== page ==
Finance Minister Arun Jaitley on Thursday announced an increase in basic customs duty by up to 10 per cent for all telecommunications products that are outside the urview of the information technology agreement. As a result, the prices of smartphones, tablets, PCs will be going north.
Apart from the enhanced customs duty, he announced an educational cess on imported electronics goods "to provide parity between domestically-produced goods and imported goods".
This will make imported products slightly expensive despite them being under the information technology agreement.
To improve the state of the manufacturing of consumer electronics in India, Jaitleyannounced several relief measures for electronics manufacturers in the country.
So, now there will be no additional duty on components that go into the manufacturing of PCs. Earlier, there was a4 per cent tax.
Even for CRT tubes, LCD and LED displays below 19-inches, there will be zero custom duty.
Many analysts believe this to be a non-starter for the manufacturing industry in the country.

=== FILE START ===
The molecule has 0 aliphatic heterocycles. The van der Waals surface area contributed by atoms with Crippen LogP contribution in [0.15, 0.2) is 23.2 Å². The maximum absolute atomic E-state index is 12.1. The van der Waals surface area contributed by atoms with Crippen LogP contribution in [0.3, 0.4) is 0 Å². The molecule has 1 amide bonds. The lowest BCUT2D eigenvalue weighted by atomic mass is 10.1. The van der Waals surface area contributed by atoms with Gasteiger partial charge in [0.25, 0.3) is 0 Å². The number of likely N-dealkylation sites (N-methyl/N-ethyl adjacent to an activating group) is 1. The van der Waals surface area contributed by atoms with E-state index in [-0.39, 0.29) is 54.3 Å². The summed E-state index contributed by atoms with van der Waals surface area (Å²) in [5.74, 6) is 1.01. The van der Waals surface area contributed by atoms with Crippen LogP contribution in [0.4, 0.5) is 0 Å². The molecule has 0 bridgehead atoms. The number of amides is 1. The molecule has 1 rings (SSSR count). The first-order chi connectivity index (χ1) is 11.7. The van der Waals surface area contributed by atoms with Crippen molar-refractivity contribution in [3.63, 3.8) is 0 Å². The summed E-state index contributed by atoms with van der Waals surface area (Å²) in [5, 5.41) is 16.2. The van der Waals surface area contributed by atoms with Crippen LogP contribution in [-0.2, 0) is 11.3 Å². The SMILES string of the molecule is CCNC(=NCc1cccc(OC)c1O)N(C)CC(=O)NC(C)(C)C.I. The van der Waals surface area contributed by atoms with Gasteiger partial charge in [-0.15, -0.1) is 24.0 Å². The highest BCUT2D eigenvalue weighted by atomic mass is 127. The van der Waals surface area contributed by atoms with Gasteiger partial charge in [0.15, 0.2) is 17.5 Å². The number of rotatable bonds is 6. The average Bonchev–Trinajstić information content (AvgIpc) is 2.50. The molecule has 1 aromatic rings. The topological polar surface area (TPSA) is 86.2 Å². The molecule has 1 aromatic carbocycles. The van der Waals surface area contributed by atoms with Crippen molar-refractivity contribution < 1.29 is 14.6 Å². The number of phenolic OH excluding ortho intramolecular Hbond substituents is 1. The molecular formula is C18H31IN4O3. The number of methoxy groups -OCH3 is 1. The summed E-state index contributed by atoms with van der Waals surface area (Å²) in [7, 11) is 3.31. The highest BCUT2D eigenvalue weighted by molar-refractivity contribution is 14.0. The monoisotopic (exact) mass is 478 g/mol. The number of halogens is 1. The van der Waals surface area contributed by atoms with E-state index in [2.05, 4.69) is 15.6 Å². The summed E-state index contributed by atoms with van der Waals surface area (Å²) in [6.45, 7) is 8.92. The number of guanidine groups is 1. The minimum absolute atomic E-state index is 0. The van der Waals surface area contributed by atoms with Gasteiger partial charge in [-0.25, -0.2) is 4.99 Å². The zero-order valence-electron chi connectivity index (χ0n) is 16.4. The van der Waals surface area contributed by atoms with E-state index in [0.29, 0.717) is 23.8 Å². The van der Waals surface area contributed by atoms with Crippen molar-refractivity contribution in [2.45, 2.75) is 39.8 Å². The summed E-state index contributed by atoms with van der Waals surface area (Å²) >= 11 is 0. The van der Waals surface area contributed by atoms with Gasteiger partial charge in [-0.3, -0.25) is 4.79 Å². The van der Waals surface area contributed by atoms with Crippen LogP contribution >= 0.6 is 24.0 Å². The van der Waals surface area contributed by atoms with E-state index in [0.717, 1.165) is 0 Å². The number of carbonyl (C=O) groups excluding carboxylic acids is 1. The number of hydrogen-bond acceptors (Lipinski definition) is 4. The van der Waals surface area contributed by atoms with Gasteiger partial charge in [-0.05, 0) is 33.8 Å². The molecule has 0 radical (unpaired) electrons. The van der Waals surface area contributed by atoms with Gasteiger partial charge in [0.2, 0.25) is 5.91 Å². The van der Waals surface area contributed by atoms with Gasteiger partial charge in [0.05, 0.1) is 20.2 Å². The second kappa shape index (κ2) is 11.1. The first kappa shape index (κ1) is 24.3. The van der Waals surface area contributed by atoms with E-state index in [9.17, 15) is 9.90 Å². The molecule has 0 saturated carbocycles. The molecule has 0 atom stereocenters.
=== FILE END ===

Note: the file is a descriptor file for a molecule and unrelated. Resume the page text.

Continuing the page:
"It's a misplaced policy. It will do very little or nothing for the ecosystem in the country," said Sanchit Gogia, CEO and Chief Analyst, Greyhound Research.
He added that the same strategy was adopted by the previous UPA government, which levied a 6 per cent tax on imported mobile phones costing above Rs 2,000 and yet local vendors like Micromax still source their products from China.
"India does not need to reinvent the wheel. It should rather invest in an open software platform that works on top of the hardware. India should rather leverage the IP and software capabilities that are available in the country."
India also does not have silicon fabs, the basic raw material to manufacture consumer electronics.
It's a well-known fact that local smartphone makers like Micromax and Karbonn source their devices from China. Samsung reassembles its devices in India and considering the flux Nokia's Chennai factory is in over the tax problem with the Government of India, no major smartphone OEM makes its devices in the country.
Essentially, most smartphones will become expensive and the same will remain true for network infrastructure.
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